The impacts of sea-level rise pose a threat to coastal communities, ecosystems, and economies. Adaptation strategies to cope and deal with sea-level rise involve infrastructure and coastal development which can affect the community and coastal assets’ vulnerability and exposures for many generations to come.
Researchers Robert Kopp, Elisabeth Gilmore, Christopher Little and others look at the usability of sea-level science to manage risks. But ensuring usability comes with many challenges or questions that cannot be answered by sea-level projections such as:
- Deep uncertainty in sea-level projections. The source of which is the uncertainty in future anthropogenic emissions when considering the complexities of political, economic and technology involved.
- Robustness of Bottom-Up projections. This relies on the various models and the assumption used to calculate each term e.g. ice sheet and glacier mass loss, rate of anthropogenic emissions, and global temperature rise, etc. into the equation.
- The utility of probabilistic approaches. Probabilistic projection attempts to provide a probability of future sea-level change based on emissions scenarios. One of the benefits of this is to provide a framework for summarizing knowledge in the face of uncertainty. Probabilistic language is used for example, “likely” or “probable”, as these terms appeal to stakeholders oriented towards benefit-cost analysis and financial risk analysis.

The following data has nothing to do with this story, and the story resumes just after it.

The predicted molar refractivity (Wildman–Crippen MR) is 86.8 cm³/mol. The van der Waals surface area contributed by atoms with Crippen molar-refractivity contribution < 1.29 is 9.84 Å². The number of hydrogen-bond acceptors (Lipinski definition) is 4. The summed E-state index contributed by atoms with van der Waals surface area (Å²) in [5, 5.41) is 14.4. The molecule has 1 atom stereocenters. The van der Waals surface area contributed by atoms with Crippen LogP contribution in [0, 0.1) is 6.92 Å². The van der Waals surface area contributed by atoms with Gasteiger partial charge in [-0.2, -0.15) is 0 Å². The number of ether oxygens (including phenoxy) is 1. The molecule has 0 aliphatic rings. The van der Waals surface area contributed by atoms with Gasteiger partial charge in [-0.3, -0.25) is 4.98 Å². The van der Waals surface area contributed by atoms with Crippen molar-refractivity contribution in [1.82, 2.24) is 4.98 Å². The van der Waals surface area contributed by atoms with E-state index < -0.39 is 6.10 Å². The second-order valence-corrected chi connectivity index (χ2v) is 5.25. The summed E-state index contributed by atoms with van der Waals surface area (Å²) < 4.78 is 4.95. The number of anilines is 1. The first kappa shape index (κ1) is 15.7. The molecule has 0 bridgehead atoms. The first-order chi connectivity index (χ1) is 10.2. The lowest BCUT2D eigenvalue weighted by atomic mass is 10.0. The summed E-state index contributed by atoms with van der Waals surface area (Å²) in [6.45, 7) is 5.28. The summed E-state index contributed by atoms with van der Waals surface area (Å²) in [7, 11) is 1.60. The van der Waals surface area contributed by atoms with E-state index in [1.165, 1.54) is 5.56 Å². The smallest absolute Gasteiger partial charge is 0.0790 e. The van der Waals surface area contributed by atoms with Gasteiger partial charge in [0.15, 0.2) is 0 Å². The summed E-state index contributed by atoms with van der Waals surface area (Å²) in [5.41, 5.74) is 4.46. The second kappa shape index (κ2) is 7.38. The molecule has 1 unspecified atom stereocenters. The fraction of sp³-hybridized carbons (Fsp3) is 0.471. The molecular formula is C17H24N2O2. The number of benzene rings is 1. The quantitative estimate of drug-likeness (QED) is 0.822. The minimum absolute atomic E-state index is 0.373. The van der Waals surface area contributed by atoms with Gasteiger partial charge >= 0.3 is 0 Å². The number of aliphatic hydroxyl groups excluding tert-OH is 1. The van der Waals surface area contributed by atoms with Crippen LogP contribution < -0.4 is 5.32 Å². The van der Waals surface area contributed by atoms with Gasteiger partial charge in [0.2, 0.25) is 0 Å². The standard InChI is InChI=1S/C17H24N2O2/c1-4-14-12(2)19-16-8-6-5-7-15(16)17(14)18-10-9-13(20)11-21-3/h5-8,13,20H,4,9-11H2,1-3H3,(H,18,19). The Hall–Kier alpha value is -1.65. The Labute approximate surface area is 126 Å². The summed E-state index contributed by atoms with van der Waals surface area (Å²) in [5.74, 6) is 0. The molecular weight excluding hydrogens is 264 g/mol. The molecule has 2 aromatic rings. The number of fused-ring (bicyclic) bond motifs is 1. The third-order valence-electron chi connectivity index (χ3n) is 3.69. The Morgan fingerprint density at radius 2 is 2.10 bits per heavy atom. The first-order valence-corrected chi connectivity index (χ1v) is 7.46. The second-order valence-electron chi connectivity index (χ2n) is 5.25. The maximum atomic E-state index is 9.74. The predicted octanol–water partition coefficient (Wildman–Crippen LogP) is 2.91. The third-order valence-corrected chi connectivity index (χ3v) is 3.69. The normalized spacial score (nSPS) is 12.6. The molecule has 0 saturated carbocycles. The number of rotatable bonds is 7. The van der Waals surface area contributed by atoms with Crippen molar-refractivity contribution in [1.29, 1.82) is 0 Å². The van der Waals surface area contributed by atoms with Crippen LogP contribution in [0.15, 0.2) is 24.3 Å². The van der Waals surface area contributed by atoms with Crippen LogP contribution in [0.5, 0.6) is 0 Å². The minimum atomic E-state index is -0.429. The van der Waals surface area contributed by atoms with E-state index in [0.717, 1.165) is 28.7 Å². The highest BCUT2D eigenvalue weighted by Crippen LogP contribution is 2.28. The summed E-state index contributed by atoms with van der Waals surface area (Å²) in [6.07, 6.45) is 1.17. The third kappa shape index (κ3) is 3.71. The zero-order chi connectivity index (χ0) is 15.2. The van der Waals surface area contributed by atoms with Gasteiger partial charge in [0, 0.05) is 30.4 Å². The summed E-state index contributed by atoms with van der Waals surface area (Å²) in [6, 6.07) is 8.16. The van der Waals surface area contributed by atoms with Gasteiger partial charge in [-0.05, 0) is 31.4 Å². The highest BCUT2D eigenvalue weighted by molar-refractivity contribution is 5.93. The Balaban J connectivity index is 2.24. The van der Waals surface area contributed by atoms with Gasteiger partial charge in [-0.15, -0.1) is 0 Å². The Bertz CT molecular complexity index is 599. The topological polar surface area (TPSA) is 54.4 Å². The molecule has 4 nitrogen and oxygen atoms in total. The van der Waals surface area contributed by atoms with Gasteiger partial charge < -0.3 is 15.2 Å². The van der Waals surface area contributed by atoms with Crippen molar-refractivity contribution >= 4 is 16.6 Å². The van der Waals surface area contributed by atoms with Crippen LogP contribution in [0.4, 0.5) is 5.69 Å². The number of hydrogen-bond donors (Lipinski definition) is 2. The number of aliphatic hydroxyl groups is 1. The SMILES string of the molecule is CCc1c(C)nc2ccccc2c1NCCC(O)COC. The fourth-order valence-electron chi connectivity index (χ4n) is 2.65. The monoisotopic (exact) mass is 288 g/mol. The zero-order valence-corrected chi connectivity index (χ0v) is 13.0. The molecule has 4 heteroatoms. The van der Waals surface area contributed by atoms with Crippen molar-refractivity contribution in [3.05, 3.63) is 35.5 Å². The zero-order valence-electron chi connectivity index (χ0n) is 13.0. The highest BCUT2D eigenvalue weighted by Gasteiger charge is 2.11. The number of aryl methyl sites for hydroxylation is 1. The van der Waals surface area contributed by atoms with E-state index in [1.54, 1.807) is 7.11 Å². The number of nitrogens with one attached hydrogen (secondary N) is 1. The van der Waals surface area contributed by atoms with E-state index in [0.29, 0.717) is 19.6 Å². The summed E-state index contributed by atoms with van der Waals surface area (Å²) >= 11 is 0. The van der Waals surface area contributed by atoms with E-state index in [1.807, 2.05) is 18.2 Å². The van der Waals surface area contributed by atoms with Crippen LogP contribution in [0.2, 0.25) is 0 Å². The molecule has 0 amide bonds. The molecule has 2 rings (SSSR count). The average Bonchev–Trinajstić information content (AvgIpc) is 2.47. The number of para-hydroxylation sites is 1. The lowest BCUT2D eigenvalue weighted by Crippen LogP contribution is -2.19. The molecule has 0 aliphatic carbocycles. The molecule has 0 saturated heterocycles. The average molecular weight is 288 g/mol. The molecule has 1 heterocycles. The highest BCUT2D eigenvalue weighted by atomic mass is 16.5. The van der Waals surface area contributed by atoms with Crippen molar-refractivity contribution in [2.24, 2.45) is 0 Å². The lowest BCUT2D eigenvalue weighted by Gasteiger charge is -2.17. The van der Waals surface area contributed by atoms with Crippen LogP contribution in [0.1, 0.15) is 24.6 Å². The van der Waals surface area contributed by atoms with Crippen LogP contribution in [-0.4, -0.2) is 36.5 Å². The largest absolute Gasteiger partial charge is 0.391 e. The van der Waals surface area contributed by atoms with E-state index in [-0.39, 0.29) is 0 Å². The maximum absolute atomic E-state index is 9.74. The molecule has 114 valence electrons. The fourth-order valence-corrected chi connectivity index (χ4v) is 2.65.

The paper provides an overview of the sea-level science relevant to decision-makers and communities to develop their future coastal adaptation strategies. Ultimately, it should combine the four basic approaches to coastal adaptation such as accommodation of more frequent flooding through social, economic and engineering changes; defence against flooding; advance reclamation of land from the ocean; and relocation through planned migration.
Determining how to combine these approaches would require consideration of physical hazards due to sea-level rise, human response to their changing environment, and use of decision science approach to construct strategies that can stand against uncertainties and political and sociological barriers.
Read the entire paper by clicking on the link below:
Kopp, R.E., Gilmore, E.A., Little, C.M., Lorenzo-Trueba, J., Ramenzoni, V. C., & Sweet, W. V. (2019). Usable science for managing the risks of sea-level rise. Earth’s Future, 7, 1235-1269. Retrieved from https://agupubs.onlinelibrary.wiley.com/doi/full/10.1029/2018EF001145